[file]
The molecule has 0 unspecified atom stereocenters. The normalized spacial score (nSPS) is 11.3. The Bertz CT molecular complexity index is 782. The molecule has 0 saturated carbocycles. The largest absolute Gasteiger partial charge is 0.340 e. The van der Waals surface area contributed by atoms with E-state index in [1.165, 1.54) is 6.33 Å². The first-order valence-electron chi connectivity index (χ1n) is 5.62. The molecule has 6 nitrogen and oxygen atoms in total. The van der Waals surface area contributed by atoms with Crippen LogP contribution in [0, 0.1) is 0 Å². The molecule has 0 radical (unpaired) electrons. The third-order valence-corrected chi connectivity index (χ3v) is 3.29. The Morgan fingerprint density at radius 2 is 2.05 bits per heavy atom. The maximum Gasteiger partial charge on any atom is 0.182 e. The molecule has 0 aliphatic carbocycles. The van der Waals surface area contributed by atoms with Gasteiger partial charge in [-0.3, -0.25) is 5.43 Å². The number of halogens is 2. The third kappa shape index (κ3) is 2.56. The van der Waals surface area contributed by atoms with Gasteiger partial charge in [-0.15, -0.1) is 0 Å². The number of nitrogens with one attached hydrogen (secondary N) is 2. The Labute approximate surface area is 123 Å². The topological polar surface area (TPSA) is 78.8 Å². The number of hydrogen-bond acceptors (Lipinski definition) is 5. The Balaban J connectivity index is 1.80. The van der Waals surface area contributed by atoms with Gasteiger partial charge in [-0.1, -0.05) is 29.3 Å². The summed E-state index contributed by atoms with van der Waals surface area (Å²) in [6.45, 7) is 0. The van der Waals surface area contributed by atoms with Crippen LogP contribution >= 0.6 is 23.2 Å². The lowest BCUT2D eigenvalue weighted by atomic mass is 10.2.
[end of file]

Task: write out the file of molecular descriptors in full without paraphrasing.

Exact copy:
The molecule has 0 unspecified atom stereocenters. The normalized spacial score (nSPS) is 11.3. The Bertz CT molecular complexity index is 782. The molecule has 0 saturated carbocycles. The largest absolute Gasteiger partial charge is 0.340 e. The van der Waals surface area contributed by atoms with E-state index in [1.165, 1.54) is 6.33 Å². The first-order valence-electron chi connectivity index (χ1n) is 5.62. The molecule has 6 nitrogen and oxygen atoms in total. The van der Waals surface area contributed by atoms with Crippen LogP contribution in [0, 0.1) is 0 Å². The molecule has 0 radical (unpaired) electrons. The third-order valence-corrected chi connectivity index (χ3v) is 3.29. The Morgan fingerprint density at radius 2 is 2.05 bits per heavy atom. The maximum Gasteiger partial charge on any atom is 0.182 e. The molecule has 0 aliphatic carbocycles. The van der Waals surface area contributed by atoms with Gasteiger partial charge in [-0.3, -0.25) is 5.43 Å². The number of halogens is 2. The third kappa shape index (κ3) is 2.56. The van der Waals surface area contributed by atoms with Gasteiger partial charge in [-0.15, -0.1) is 0 Å². The number of nitrogens with one attached hydrogen (secondary N) is 2. The Labute approximate surface area is 123 Å². The topological polar surface area (TPSA) is 78.8 Å². The number of hydrogen-bond acceptors (Lipinski definition) is 5. The Balaban J connectivity index is 1.80. The van der Waals surface area contributed by atoms with Gasteiger partial charge in [-0.1, -0.05) is 29.3 Å². The summed E-state index contributed by atoms with van der Waals surface area (Å²) in [6.45, 7) is 0. The van der Waals surface area contributed by atoms with Crippen LogP contribution >= 0.6 is 23.2 Å². The lowest BCUT2D eigenvalue weighted by atomic mass is 10.2.